Tweet suggests LGBT people may finally have a friend within DUP
Over the years I've had plenty of rows on Twitter with evangelical Christians and DUP members, mostly about marriage equality. I've written heated words in this very newspaper. The one thing I've learned is that you can't shift people from their positions by shouting at them. I've tried. It. Does. Not. Work.
I've yet to hear someone say: "Wow, that guy on the internet called me an a**hole and now I accept he was totally right and I was wrong!" If anything, the rhetoric of the internet - divisive, bitter, nasty - hardens people and makes them stick to their position even more firmly.
Equally, I've seen how conversations can force people to go on journeys. Maybe someone in their family comes out as gay; maybe they meet a gay person and become friends with them. Somewhere along the way empathy makes it impossible to hold on to the beliefs they previously held about LGBTQ people. These journeys always start with a baby step. So I welcomed the tweet from the DUP's MP for South Belfast Emma Little Pengelly wishing the LGBT community a happy Pride on Saturday.
Some said it was a cynical move. Others said it wasn't enough, given the DUP's record on LGBTQ rights. I saw something different. I saw someone who has probably been quietly having conversations with LGBT people and their allies, and is starting to change their mind - or perhaps has changed it already. To me, Emma's tweet was brave. She is in a party ruled by the evangelical right; they will be sharpening their knives for her as I write. Yet she hit the send button anyways, when it would have been safer for her to say nothing.
Many equal marriage supporters think that if we can simply drive away the DUP the equal marriage vote will pass. It probably will - for the moment. The problem with progress, though, is it can be undone in an instant. Look at what is currently happening to trans-people in Trump's America.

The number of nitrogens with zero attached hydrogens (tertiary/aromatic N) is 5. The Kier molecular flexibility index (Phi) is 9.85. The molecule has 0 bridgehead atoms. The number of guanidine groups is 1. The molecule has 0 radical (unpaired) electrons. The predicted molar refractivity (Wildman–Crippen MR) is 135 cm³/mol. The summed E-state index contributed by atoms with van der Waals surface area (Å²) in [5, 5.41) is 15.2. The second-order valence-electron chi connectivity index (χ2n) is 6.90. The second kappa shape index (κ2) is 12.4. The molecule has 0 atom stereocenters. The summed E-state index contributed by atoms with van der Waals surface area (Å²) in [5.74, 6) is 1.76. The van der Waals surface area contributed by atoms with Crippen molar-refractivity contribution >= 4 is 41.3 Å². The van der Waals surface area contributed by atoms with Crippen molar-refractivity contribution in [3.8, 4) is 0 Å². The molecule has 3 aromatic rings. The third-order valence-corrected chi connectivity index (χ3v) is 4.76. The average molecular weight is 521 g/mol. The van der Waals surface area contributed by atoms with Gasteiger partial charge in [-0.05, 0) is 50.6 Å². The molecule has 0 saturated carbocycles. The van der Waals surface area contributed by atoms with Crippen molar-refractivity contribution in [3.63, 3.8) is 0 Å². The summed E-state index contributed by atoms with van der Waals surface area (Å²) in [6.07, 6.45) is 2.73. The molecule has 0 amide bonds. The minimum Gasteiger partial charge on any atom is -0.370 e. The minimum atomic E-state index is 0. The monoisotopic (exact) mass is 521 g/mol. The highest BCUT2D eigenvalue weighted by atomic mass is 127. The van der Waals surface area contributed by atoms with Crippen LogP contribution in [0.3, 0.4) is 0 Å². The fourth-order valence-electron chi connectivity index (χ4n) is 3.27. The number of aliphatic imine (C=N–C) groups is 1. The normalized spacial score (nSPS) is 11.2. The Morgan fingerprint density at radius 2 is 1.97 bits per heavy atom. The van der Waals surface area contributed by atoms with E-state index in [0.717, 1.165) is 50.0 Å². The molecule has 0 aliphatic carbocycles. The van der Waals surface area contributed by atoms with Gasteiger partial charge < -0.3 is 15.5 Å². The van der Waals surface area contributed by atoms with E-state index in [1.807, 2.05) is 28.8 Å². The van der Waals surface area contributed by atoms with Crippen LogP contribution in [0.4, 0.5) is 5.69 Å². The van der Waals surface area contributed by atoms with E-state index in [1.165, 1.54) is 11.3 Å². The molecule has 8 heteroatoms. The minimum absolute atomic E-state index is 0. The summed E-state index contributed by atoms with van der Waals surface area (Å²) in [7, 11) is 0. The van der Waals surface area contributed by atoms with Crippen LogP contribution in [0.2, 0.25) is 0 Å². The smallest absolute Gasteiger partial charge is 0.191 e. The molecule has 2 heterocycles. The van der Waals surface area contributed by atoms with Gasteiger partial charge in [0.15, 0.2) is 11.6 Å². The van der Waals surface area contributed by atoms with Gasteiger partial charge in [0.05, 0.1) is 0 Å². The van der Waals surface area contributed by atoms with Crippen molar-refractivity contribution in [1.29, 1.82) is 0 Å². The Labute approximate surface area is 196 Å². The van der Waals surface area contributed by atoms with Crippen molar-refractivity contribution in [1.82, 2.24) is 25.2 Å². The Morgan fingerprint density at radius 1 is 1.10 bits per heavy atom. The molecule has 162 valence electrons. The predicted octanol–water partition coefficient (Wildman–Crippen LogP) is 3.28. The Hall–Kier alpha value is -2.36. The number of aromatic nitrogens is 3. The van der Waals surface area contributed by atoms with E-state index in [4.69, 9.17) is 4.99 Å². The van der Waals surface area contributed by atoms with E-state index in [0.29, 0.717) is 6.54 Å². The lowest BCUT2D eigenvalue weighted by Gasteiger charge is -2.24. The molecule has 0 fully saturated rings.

The rights that LGBTQ Americans believed had been fought for and won under the Democrats are now being rolled back by Republicans. To make progress permanent we need to win the hearts and minds of those who oppose us, otherwise our rights will depend on the electoral fortunes of the politicians that support us. The minute they lose, we lose - and what we lose will be much bigger than an election.
Winning the hearts and minds of our enemies means allowing them to come down from the positions they previously held. Trevor Lunn of the Alliance Party did not support equal marriage. Yet, as he wrote in this newspaper, he reached a point where he could no longer reconcile that position with evidence. We shouldn't berate him for not joining us quickly enough; we should be grateful that he was brave enough to change his mind.
Arlene Foster does not give a damn what lefty liberals on the internet think. She does, however, care what her party members and voters think. We need allies within the DUP - people who will pressure the party to change and advocate on our behalf.
We need people like Stuart Hughes, a young, heterosexual UUP activist who has fought with his party colleagues and tried to persuade them to back equal marriage.
The only people who can change the DUP's stance are its members and voters. I believe people can change. I don't know for certain that Emma is going on the journey that Trevor did, but I hope she is and that, one day, she'll publicly declare that she's had the same change of heart.